James Cecil Dickens was born on December 19, 1920, in Bolt, a coal camp in West Virginia. The youngest in a family of thirteen children, he adopted the stage name “Little Jimmy” because of his small physical stature. With sentimental songs and brash humor, Dickens helped create popular images (while reinforcing stereotypes) of Appalachian life.
Dickens began his radio career by walking several miles daily to Beckley, West Virginia, to open a morning broadcast with an imitation of a rooster’s crowing. His musical talent soon improved his prospects, and he moved from one radio station to another until, in 1948, he was signed by Columbia Records and soon afterward joined the Grand Ole Opry. He left the Opry in 1957 but rejoined in 1975.
Dickens is more often remembered for his humorous, up-tempo novelty songs than for his sentimental slow numbers. If his music is predictable, with similar bass lines and harmonics and the simplest of syncopated rhythms on many recordings, his lyrics are often imaginative. Some of his songs—“Take an Old, Cold Tater (and Wait),” “A-Sleeping at the Foot of the Bed,” and “I’m Little but I’m Loud”—communicate a notion of Appalachian life as one of good- spirited adaptation to material hardship, but these recordings were overshadowed by his surprising 1965 crossover hit, the novelty song “May the Bird of Paradise Fly up Your Nose.”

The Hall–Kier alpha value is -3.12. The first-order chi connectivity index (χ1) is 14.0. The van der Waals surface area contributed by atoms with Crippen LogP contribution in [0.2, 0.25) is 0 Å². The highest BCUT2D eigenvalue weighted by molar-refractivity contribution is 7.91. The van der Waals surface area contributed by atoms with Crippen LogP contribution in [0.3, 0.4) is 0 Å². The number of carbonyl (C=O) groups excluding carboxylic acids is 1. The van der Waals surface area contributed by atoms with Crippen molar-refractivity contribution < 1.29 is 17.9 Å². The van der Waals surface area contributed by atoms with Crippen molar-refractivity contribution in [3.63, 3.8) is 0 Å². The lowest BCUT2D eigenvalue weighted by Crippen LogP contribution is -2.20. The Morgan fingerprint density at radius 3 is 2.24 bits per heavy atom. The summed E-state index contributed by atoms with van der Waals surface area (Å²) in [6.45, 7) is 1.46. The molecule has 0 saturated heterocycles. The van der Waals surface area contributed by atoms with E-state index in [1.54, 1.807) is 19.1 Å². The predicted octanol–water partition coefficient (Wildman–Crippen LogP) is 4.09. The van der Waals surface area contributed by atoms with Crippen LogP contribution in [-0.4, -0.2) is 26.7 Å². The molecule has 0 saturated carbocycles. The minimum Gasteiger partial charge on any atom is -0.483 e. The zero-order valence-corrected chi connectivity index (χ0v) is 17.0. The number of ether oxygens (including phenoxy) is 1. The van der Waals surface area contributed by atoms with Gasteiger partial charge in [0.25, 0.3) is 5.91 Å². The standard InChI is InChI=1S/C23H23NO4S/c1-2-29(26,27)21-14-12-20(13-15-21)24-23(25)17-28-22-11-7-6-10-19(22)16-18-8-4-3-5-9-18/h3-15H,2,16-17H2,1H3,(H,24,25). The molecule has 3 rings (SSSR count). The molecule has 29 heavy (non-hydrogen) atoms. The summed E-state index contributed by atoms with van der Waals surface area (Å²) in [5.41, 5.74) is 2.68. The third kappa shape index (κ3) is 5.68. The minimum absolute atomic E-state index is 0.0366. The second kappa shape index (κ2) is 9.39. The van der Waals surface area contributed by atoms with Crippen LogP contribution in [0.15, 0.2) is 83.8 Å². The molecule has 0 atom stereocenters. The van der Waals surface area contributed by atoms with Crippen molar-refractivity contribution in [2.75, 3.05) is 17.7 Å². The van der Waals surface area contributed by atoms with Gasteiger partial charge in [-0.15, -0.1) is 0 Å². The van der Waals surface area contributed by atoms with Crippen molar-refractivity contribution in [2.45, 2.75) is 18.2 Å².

In 1983 the Country Music Association named Dickens to the Country Music Hall of Fame. He continued to be a favorite at the Opry through the 1990s.
Little Jimmy Dickens died January 2, 2015.
Cite this Entry
"Little Jimmy Dickens," Encyclopedia of Appalachia, 2017, Encyclopedia of Appalachia. 22 Oct 2017 <http://www.encyclopediaofappalachia.com/entry.php?rec=70>
"Little Jimmy Dickens." (2017) In Encyclopedia of Appalachia, Retrieved October 22, 2017, from Encyclopedia of Appalachia: http://www.encyclopediaofappalachia.com/entry.php?rec=70
Little Jimmy Dickens